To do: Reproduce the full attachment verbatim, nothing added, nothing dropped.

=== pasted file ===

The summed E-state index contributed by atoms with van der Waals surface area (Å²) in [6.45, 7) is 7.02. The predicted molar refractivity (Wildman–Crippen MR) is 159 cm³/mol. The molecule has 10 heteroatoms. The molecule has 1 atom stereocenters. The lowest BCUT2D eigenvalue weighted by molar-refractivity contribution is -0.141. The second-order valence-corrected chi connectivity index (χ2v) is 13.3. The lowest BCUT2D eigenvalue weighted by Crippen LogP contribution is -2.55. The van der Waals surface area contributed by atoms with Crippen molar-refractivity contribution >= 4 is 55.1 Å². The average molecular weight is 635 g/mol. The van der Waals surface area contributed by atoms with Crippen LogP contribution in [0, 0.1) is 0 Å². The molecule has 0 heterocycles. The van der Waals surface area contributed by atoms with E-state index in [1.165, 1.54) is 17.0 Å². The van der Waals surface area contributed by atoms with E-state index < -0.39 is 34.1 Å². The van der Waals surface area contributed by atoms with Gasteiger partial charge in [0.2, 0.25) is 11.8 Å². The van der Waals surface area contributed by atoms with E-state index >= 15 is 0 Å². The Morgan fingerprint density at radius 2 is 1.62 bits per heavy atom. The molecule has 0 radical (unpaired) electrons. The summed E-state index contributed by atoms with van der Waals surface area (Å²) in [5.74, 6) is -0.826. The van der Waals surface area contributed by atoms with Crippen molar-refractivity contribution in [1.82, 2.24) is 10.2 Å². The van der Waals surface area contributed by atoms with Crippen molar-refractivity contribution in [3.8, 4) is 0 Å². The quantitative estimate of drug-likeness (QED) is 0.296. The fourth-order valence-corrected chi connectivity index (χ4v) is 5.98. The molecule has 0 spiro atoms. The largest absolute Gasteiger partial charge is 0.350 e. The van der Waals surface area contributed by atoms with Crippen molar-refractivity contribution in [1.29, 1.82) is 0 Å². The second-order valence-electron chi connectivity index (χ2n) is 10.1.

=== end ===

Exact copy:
The summed E-state index contributed by atoms with van der Waals surface area (Å²) in [6.45, 7) is 7.02. The predicted molar refractivity (Wildman–Crippen MR) is 159 cm³/mol. The molecule has 10 heteroatoms. The molecule has 1 atom stereocenters. The lowest BCUT2D eigenvalue weighted by molar-refractivity contribution is -0.141. The second-order valence-corrected chi connectivity index (χ2v) is 13.3. The lowest BCUT2D eigenvalue weighted by Crippen LogP contribution is -2.55. The van der Waals surface area contributed by atoms with Crippen molar-refractivity contribution >= 4 is 55.1 Å². The average molecular weight is 635 g/mol. The van der Waals surface area contributed by atoms with Crippen LogP contribution in [0, 0.1) is 0 Å². The molecule has 0 heterocycles. The van der Waals surface area contributed by atoms with E-state index in [1.165, 1.54) is 17.0 Å². The van der Waals surface area contributed by atoms with E-state index < -0.39 is 34.1 Å². The van der Waals surface area contributed by atoms with Gasteiger partial charge in [0.2, 0.25) is 11.8 Å². The van der Waals surface area contributed by atoms with E-state index >= 15 is 0 Å². The Morgan fingerprint density at radius 2 is 1.62 bits per heavy atom. The molecule has 0 radical (unpaired) electrons. The summed E-state index contributed by atoms with van der Waals surface area (Å²) in [5.74, 6) is -0.826. The van der Waals surface area contributed by atoms with Crippen molar-refractivity contribution in [1.82, 2.24) is 10.2 Å². The van der Waals surface area contributed by atoms with Crippen molar-refractivity contribution in [3.8, 4) is 0 Å². The quantitative estimate of drug-likeness (QED) is 0.296. The fourth-order valence-corrected chi connectivity index (χ4v) is 5.98. The molecule has 0 spiro atoms. The largest absolute Gasteiger partial charge is 0.350 e. The van der Waals surface area contributed by atoms with Crippen molar-refractivity contribution in [1.29, 1.82) is 0 Å². The second-order valence-electron chi connectivity index (χ2n) is 10.1.